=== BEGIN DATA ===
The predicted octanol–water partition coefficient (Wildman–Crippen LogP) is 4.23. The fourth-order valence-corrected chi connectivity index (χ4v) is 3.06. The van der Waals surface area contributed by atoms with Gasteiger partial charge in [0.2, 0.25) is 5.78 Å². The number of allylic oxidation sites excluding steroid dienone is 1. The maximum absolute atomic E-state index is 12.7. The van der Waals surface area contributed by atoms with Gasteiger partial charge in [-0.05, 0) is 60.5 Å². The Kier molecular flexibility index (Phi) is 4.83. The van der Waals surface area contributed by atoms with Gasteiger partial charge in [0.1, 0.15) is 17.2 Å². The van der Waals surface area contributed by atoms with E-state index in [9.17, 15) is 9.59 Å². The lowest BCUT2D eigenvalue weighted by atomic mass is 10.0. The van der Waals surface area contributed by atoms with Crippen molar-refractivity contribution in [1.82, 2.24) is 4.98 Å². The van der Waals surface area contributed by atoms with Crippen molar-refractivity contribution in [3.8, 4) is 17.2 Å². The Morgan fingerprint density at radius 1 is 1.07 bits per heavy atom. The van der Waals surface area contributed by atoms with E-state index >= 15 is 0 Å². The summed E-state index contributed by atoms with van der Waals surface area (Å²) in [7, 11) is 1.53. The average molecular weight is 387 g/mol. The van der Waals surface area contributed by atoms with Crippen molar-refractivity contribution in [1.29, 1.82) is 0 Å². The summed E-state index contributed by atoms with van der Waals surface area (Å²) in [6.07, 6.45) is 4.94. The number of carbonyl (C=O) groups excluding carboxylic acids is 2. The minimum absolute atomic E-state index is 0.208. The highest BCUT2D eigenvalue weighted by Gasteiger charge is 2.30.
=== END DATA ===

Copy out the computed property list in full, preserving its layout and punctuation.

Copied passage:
The predicted octanol–water partition coefficient (Wildman–Crippen LogP) is 4.23. The fourth-order valence-corrected chi connectivity index (χ4v) is 3.06. The van der Waals surface area contributed by atoms with Gasteiger partial charge in [0.2, 0.25) is 5.78 Å². The number of allylic oxidation sites excluding steroid dienone is 1. The maximum absolute atomic E-state index is 12.7. The van der Waals surface area contributed by atoms with Gasteiger partial charge in [-0.05, 0) is 60.5 Å². The Kier molecular flexibility index (Phi) is 4.83. The van der Waals surface area contributed by atoms with Gasteiger partial charge in [0.1, 0.15) is 17.2 Å². The van der Waals surface area contributed by atoms with E-state index in [9.17, 15) is 9.59 Å². The lowest BCUT2D eigenvalue weighted by atomic mass is 10.0. The van der Waals surface area contributed by atoms with Crippen molar-refractivity contribution in [1.82, 2.24) is 4.98 Å². The van der Waals surface area contributed by atoms with Crippen molar-refractivity contribution in [3.8, 4) is 17.2 Å². The Morgan fingerprint density at radius 1 is 1.07 bits per heavy atom. The van der Waals surface area contributed by atoms with E-state index >= 15 is 0 Å². The summed E-state index contributed by atoms with van der Waals surface area (Å²) in [7, 11) is 1.53. The average molecular weight is 387 g/mol. The van der Waals surface area contributed by atoms with Crippen molar-refractivity contribution in [1.29, 1.82) is 0 Å². The summed E-state index contributed by atoms with van der Waals surface area (Å²) in [6.07, 6.45) is 4.94. The number of carbonyl (C=O) groups excluding carboxylic acids is 2. The minimum absolute atomic E-state index is 0.208. The highest BCUT2D eigenvalue weighted by Gasteiger charge is 2.30.